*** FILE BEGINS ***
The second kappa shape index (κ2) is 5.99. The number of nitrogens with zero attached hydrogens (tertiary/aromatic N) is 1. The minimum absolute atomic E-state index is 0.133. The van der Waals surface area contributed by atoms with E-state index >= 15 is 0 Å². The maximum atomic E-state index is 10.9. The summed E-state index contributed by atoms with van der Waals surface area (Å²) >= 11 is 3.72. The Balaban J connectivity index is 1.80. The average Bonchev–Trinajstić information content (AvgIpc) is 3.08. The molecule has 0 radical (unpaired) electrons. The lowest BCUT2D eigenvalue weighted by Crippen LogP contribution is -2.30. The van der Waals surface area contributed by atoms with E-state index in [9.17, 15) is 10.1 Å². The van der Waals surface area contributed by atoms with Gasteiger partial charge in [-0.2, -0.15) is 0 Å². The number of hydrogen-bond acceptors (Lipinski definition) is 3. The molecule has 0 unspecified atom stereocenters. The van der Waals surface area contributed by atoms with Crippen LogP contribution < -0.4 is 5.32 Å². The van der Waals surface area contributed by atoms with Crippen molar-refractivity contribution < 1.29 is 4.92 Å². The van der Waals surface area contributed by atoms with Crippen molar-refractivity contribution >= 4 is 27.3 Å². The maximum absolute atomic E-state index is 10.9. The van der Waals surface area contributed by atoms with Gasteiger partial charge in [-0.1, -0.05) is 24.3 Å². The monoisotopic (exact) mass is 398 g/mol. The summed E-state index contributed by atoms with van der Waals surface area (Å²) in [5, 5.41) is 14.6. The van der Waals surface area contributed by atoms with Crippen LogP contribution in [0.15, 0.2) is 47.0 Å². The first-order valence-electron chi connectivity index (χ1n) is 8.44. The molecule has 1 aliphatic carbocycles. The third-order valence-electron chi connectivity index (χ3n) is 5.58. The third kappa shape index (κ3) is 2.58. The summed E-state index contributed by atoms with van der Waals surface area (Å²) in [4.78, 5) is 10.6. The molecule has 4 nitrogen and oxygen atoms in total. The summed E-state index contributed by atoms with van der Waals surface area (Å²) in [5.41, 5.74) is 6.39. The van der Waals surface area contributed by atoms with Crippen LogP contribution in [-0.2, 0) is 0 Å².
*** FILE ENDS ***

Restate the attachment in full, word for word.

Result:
The second kappa shape index (κ2) is 5.99. The number of nitrogens with zero attached hydrogens (tertiary/aromatic N) is 1. The minimum absolute atomic E-state index is 0.133. The van der Waals surface area contributed by atoms with E-state index >= 15 is 0 Å². The maximum atomic E-state index is 10.9. The summed E-state index contributed by atoms with van der Waals surface area (Å²) >= 11 is 3.72. The Balaban J connectivity index is 1.80. The average Bonchev–Trinajstić information content (AvgIpc) is 3.08. The molecule has 0 radical (unpaired) electrons. The lowest BCUT2D eigenvalue weighted by Crippen LogP contribution is -2.30. The van der Waals surface area contributed by atoms with E-state index in [9.17, 15) is 10.1 Å². The van der Waals surface area contributed by atoms with Gasteiger partial charge in [-0.2, -0.15) is 0 Å². The number of hydrogen-bond acceptors (Lipinski definition) is 3. The molecule has 0 unspecified atom stereocenters. The van der Waals surface area contributed by atoms with Crippen LogP contribution < -0.4 is 5.32 Å². The van der Waals surface area contributed by atoms with Crippen molar-refractivity contribution < 1.29 is 4.92 Å². The van der Waals surface area contributed by atoms with Crippen molar-refractivity contribution >= 4 is 27.3 Å². The maximum absolute atomic E-state index is 10.9. The van der Waals surface area contributed by atoms with Gasteiger partial charge in [-0.1, -0.05) is 24.3 Å². The monoisotopic (exact) mass is 398 g/mol. The summed E-state index contributed by atoms with van der Waals surface area (Å²) in [5, 5.41) is 14.6. The van der Waals surface area contributed by atoms with Crippen LogP contribution in [0.15, 0.2) is 47.0 Å². The first-order valence-electron chi connectivity index (χ1n) is 8.44. The molecule has 1 aliphatic carbocycles. The third-order valence-electron chi connectivity index (χ3n) is 5.58. The third kappa shape index (κ3) is 2.58. The summed E-state index contributed by atoms with van der Waals surface area (Å²) in [4.78, 5) is 10.6. The molecule has 4 nitrogen and oxygen atoms in total. The summed E-state index contributed by atoms with van der Waals surface area (Å²) in [5.41, 5.74) is 6.39. The van der Waals surface area contributed by atoms with Crippen LogP contribution in [-0.2, 0) is 0 Å².